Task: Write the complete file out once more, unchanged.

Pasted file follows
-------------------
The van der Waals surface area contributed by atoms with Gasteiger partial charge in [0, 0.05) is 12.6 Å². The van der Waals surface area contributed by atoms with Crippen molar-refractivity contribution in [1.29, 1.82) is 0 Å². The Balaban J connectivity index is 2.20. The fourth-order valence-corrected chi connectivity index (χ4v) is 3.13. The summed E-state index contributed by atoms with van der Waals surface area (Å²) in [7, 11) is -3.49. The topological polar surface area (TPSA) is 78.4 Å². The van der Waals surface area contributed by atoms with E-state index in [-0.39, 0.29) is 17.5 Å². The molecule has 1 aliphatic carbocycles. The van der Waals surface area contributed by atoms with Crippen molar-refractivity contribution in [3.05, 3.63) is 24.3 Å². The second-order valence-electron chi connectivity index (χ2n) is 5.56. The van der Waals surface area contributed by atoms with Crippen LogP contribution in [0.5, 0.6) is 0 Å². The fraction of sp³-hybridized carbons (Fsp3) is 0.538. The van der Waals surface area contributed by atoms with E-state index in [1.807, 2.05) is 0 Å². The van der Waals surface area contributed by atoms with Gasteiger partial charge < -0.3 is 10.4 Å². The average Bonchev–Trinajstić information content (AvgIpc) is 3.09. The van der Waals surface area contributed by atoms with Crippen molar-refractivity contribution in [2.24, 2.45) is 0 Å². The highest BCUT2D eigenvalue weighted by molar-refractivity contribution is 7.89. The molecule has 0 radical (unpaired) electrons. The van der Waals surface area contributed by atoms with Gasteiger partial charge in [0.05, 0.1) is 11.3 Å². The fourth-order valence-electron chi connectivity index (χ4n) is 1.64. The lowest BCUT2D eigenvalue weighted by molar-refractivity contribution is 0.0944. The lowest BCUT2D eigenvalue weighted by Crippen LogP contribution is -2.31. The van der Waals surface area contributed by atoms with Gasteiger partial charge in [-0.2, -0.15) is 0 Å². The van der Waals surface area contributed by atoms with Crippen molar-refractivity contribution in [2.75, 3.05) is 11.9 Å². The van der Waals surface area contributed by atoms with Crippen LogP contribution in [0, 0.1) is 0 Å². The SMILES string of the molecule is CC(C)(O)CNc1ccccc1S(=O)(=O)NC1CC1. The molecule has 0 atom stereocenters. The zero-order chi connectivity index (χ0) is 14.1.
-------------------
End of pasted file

The van der Waals surface area contributed by atoms with Gasteiger partial charge in [0, 0.05) is 12.6 Å². The van der Waals surface area contributed by atoms with Crippen molar-refractivity contribution in [1.29, 1.82) is 0 Å². The Balaban J connectivity index is 2.20. The fourth-order valence-corrected chi connectivity index (χ4v) is 3.13. The summed E-state index contributed by atoms with van der Waals surface area (Å²) in [7, 11) is -3.49. The topological polar surface area (TPSA) is 78.4 Å². The van der Waals surface area contributed by atoms with E-state index in [-0.39, 0.29) is 17.5 Å². The molecule has 1 aliphatic carbocycles. The van der Waals surface area contributed by atoms with Crippen molar-refractivity contribution in [3.05, 3.63) is 24.3 Å². The second-order valence-electron chi connectivity index (χ2n) is 5.56. The van der Waals surface area contributed by atoms with Crippen LogP contribution in [0.5, 0.6) is 0 Å². The fraction of sp³-hybridized carbons (Fsp3) is 0.538. The van der Waals surface area contributed by atoms with E-state index in [1.807, 2.05) is 0 Å². The van der Waals surface area contributed by atoms with Gasteiger partial charge < -0.3 is 10.4 Å². The average Bonchev–Trinajstić information content (AvgIpc) is 3.09. The van der Waals surface area contributed by atoms with Crippen molar-refractivity contribution in [2.24, 2.45) is 0 Å². The highest BCUT2D eigenvalue weighted by molar-refractivity contribution is 7.89. The molecule has 0 radical (unpaired) electrons. The van der Waals surface area contributed by atoms with Gasteiger partial charge in [0.05, 0.1) is 11.3 Å². The fourth-order valence-electron chi connectivity index (χ4n) is 1.64. The lowest BCUT2D eigenvalue weighted by molar-refractivity contribution is 0.0944. The lowest BCUT2D eigenvalue weighted by Crippen LogP contribution is -2.31. The van der Waals surface area contributed by atoms with Gasteiger partial charge in [-0.2, -0.15) is 0 Å². The van der Waals surface area contributed by atoms with Crippen molar-refractivity contribution in [2.75, 3.05) is 11.9 Å². The van der Waals surface area contributed by atoms with Crippen LogP contribution in [0, 0.1) is 0 Å². The SMILES string of the molecule is CC(C)(O)CNc1ccccc1S(=O)(=O)NC1CC1. The molecule has 0 atom stereocenters. The zero-order chi connectivity index (χ0) is 14.1.